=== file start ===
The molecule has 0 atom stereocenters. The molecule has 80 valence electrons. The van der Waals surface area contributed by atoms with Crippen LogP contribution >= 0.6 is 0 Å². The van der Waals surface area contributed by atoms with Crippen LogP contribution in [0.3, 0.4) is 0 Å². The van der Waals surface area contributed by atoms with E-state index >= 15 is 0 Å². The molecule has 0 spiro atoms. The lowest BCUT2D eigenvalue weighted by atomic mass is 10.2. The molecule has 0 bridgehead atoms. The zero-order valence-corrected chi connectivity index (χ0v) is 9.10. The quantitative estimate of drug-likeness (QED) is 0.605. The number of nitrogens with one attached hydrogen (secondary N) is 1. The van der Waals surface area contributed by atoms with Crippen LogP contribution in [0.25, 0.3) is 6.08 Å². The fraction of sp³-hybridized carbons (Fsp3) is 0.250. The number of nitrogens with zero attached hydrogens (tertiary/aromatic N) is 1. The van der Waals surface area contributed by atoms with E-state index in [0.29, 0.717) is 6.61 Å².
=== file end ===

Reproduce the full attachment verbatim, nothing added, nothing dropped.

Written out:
The molecule has 0 atom stereocenters. The molecule has 80 valence electrons. The van der Waals surface area contributed by atoms with Crippen LogP contribution >= 0.6 is 0 Å². The van der Waals surface area contributed by atoms with Crippen LogP contribution in [0.3, 0.4) is 0 Å². The van der Waals surface area contributed by atoms with E-state index >= 15 is 0 Å². The molecule has 0 spiro atoms. The lowest BCUT2D eigenvalue weighted by atomic mass is 10.2. The molecule has 0 bridgehead atoms. The zero-order valence-corrected chi connectivity index (χ0v) is 9.10. The quantitative estimate of drug-likeness (QED) is 0.605. The number of nitrogens with one attached hydrogen (secondary N) is 1. The van der Waals surface area contributed by atoms with Crippen LogP contribution in [0.25, 0.3) is 6.08 Å². The fraction of sp³-hybridized carbons (Fsp3) is 0.250. The number of nitrogens with zero attached hydrogens (tertiary/aromatic N) is 1. The van der Waals surface area contributed by atoms with E-state index in [0.29, 0.717) is 6.61 Å².